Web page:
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Tuesday, June 06, 2006 

Mergers of Caribbean firms: Key to competitiveness

Tuesday June 06 2006

Dr. Richard Bernal, the head of the Caribbean Regional Negotiation Machinery (CRNM), has produced a most important paper on the survival of Caribbean businesses in a competitive global environment.

The paper should be compulsory reading for Chambers of Commerce and Industry and parliamentarians throughout the region, particularly those who hold to the view that Caribbean businesses can survive in the individual small markets of Caricom countries, and that the enabling environment of the Caribbean Single Market (CSM) is unnecessary.

Entitled, “Nano-firms regional integration and international competitiveness: the experience and dilemma of the CSME”, Dr. Bernal’s paper makes the point that “it is firms not countries that trade and invest.”

Therefore, “Caricom firms, even those that have become multinational corporations, will find the challenge of international competitiveness difficult unless they enlarge and thereby reduce or eliminate the disadvantages of being minute compared to the firms they have to compete against in the global marketplace.”

Dr. Bernal supports his argument with a telling ana-lysis of the performance of the largest firms in Caricom against some of the small multinational firms in the industrialised nations.

This is what Dr. Bernal finds: “A comparison of the top 20 firms in Caricom, Canada, Europe and the United States for the year 2003 reveals the gigantic difference in size. The biggest Caricom firm, GraceKennedy of Jamaica had revenue of $412 million compared to George Weston of Canada with $22 billion, BP Oil and Gas in Europe with $174 billion and Wal-Mart Stores in the US with $244 billion.”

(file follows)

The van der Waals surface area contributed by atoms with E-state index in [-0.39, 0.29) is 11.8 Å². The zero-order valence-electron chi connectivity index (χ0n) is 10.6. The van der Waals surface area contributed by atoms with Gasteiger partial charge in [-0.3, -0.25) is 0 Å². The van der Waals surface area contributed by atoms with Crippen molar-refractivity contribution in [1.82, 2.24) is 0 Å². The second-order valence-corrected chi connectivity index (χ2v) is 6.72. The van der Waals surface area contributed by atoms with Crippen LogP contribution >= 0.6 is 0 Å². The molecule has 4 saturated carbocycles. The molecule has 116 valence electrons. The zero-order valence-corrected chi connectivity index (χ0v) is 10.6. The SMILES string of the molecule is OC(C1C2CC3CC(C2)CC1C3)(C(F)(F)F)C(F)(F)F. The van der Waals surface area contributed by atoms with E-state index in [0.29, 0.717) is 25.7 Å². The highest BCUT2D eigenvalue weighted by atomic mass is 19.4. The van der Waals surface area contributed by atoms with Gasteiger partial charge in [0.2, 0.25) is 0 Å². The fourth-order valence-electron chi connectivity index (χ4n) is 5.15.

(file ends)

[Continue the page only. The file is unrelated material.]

He goes on to point out that “the total assets of the largest national Caricom firm, the National Commercial Bank of Jamaica (NCB) in 2003 was $2,431 billion, which is 4.4 per cent of the assets of Petrobas of Brazil, and 0.002 per cent of the $1,097,190 million of assets of Citibank of the US Allianz Worldwide of Germany with assets amounting to $796,262 million is times 328 larger than NCB of Jamaica and Citibank is 451 times larger.”

And with regard to employment, “the largest employers in the Caricom region are Neal & Massey of Trinidad & Tobago with a staff of 6,000 and Lascelles Demercado of Jamaica with 6,800 compared with General Motors and Wal-Mart of the US with well over 600,000 employees.”

The paper argues that “the facilitation of the enlargement and consolidation of Caricom firms, and thereby the improvement in their prospects of international competitiveness, is extremely urgent.”

And, of course, this “facilitation” is in part what the creation of the CSM is intended to do – to create the single economic space and the opportunity for smaller Caricom firms to merge into single entities, which would be better able to access financial and managerial resources to make them competitive.